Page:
Capitalism is a system that relies upon the wealthy investing their money to stimulate economic activity. The alternative to capitalism is democratic socialism. A socialist government would use society’s wealth, technology and skill the produce and build the products and infrastructure we all need. Government investment in housing, public transport, renewable energy, healthcare, education and childcare would quickly put an end to unemployment and improve the lives of millions of people. By retooling closed factories to produce socially necessary infrastructure, and expanding social services to meet community need, we would be putting public money to good use and people back to work. At the moment billions of dollars are wasted on public-private partnerships that see private companies reap profits while services diminish. Billions of dollars are also wasted on unnecessary expenditure such as refugee detention and private prisons. It costs $400,000 per year to keep a single person locked up in offshore detention, $239,000 per year in onshore detention and $100,000 per year in the prison system. By resettling those with proven refugee status and releasing non-violent offenders from prison, billions of dollars could be freed up to invest in jobs, homes and services for all. This would have the social impact of reducing crime and diminishing anti-refugee sentiment as all people would have their basic needs met. By bringing privatised public assets back into public ownership the cost of utilities, transport and other social necessities would be dramatically reduced. The research currently being done in public universities and state funded institutions would be used for public need, not patented out for private profit. This would immediately lower the cost of providing healthcare, education and training to all who need it.

A socialist planned economy must be democratic to ensure resources go where they are needed. Elected workplace committees would take over day-to-day management. Unlike capitalist democracy where we have no say over how the economy functions, under democratic socialism all aspects of the economy would come under democratic control. Planning on a national scale would see a zero-carbon economy implemented in record time and those who work in the fossil fuel industry would be retrained into non-polluting industries. The need to find scapegoats to justify social inequality would be gone and thus the driving force behind racism, sexism, bigotry, transphobia and homophobia would be eliminated. Instead of fighting over who deserves the crumbs that trickle down from the top, the enormous resources of society would go into finding new and improved ways of meeting all of our needs.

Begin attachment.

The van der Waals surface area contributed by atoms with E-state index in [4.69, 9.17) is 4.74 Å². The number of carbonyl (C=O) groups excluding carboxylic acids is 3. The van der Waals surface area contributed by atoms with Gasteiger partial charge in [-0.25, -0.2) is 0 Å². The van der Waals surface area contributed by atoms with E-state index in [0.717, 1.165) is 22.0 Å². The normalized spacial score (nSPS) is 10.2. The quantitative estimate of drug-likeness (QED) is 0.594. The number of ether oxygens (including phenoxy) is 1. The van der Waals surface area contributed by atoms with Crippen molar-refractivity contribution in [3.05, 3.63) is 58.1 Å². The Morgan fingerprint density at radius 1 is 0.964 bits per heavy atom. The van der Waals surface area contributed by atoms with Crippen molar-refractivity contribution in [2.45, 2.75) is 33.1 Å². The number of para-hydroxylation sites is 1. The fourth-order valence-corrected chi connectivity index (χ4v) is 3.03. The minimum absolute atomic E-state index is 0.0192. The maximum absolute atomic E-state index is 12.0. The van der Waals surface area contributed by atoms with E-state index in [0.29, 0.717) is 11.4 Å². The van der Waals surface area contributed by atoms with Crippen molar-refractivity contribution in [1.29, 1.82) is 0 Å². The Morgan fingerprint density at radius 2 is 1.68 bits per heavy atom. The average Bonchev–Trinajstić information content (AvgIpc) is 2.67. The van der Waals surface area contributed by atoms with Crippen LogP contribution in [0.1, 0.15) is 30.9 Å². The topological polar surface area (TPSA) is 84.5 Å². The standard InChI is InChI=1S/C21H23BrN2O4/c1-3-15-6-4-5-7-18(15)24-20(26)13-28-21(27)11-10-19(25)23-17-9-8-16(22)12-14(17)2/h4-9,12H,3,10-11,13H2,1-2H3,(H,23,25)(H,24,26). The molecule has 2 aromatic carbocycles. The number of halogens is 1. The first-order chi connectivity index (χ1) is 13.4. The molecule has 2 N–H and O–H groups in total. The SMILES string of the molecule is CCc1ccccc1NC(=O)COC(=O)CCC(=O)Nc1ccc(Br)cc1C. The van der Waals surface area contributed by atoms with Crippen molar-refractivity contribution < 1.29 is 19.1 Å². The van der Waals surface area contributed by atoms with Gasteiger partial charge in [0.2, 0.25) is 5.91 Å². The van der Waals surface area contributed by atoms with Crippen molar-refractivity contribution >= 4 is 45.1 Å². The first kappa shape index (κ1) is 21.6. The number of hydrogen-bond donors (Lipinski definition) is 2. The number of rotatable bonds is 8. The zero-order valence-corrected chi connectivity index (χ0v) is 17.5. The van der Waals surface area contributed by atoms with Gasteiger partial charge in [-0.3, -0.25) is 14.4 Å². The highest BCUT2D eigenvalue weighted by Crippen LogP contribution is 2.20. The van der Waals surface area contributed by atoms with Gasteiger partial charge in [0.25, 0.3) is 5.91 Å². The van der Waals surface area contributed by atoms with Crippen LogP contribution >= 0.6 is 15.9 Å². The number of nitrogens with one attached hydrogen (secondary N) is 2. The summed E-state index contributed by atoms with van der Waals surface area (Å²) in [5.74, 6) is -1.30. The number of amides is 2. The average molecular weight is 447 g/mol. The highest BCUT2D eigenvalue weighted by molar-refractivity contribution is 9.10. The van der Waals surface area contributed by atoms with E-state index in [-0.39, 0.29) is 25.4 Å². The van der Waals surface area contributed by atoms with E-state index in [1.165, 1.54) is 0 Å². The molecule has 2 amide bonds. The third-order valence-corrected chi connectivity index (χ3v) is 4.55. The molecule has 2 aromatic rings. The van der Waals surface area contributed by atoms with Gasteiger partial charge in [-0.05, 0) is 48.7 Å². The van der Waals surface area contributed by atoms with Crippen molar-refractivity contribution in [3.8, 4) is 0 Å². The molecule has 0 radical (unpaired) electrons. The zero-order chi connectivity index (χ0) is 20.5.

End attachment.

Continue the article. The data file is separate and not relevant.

It is not humans who are too greedy for society to function, but capitalism that requires greed and creates disfunction. The social attitudes that already exists in Australia are far closer to the collective approach of democratic socialism than the individualist profiteering of capitalism.

When socialist solutions to the crisis of capitalism have been posed in a serious way, people have mobilised in their millions to support them. Bernie Sanders and Jeremy Corbyn have demonstrated that it’s not people who are afraid of socialism, but the political establishment and their corporate backers who will do anything to cut across movements demanding socialist policies. After all, socialism is simply a peoples’ democracy. The only people who have something to fear from it are those who don’t support the interests of the majority of people!

In Australia, socialist ideas have not yet entered the mainstream political debate. This is because no mainstream socialist party exists. With people wisening up to the chaos of capitalism many would enthusiastically get behind a new political party based on socialist ideas.

Building a new political party from the ground up is not a simple task. But trying to revive and reform a rotten system based on inequality and greed is far more difficult. If we want real democracy – an inclusive, collective socialist democracy – then we need to start fighting for it. If we don’t, the right wing populism of Hanson and Trump will continue to grow.

Exactly 100 years ago the famous socialist Rosa Luxemburg wrote that “Capitalist society stands at the crossroads, either transition to Socialism or regression into Barbarism.” The early socialists failed to defeat capitalism and instil genuine democracy. If we learn from their mistakes, and revisit the successes they achieved, there is no reason why we can’t succeed this time.

Australian attitudes

Illustration by Lion Lee